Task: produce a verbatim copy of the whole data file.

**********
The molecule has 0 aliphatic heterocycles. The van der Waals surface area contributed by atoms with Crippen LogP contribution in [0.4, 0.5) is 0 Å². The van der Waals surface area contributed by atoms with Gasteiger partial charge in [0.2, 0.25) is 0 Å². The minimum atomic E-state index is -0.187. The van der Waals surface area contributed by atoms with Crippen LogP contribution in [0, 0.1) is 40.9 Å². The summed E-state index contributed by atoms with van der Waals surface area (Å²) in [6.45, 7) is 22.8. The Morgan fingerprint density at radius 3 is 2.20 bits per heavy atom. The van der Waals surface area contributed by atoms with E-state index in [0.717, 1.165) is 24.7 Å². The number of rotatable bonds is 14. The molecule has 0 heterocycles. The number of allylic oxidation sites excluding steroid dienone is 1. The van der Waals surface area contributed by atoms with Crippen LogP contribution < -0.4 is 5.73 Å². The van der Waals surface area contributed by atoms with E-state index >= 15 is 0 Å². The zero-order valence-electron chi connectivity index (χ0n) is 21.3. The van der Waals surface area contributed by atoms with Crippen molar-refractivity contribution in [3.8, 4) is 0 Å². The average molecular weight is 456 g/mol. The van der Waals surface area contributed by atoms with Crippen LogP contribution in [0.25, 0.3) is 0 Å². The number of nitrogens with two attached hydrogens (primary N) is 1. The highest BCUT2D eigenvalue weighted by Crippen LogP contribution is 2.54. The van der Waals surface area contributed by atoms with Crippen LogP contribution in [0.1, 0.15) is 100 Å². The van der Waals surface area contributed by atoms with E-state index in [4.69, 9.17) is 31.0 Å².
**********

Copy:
The molecule has 0 aliphatic heterocycles. The van der Waals surface area contributed by atoms with Crippen LogP contribution in [0.4, 0.5) is 0 Å². The van der Waals surface area contributed by atoms with Gasteiger partial charge in [0.2, 0.25) is 0 Å². The minimum atomic E-state index is -0.187. The van der Waals surface area contributed by atoms with Crippen LogP contribution in [0, 0.1) is 40.9 Å². The summed E-state index contributed by atoms with van der Waals surface area (Å²) in [6.45, 7) is 22.8. The Morgan fingerprint density at radius 3 is 2.20 bits per heavy atom. The van der Waals surface area contributed by atoms with E-state index in [0.717, 1.165) is 24.7 Å². The number of rotatable bonds is 14. The molecule has 0 heterocycles. The number of allylic oxidation sites excluding steroid dienone is 1. The van der Waals surface area contributed by atoms with Crippen LogP contribution < -0.4 is 5.73 Å². The van der Waals surface area contributed by atoms with E-state index >= 15 is 0 Å². The zero-order valence-electron chi connectivity index (χ0n) is 21.3. The van der Waals surface area contributed by atoms with Crippen molar-refractivity contribution in [3.8, 4) is 0 Å². The average molecular weight is 456 g/mol. The van der Waals surface area contributed by atoms with Crippen LogP contribution in [0.25, 0.3) is 0 Å². The number of nitrogens with two attached hydrogens (primary N) is 1. The highest BCUT2D eigenvalue weighted by Crippen LogP contribution is 2.54. The van der Waals surface area contributed by atoms with Crippen LogP contribution in [0.1, 0.15) is 100 Å². The van der Waals surface area contributed by atoms with E-state index in [4.69, 9.17) is 31.0 Å².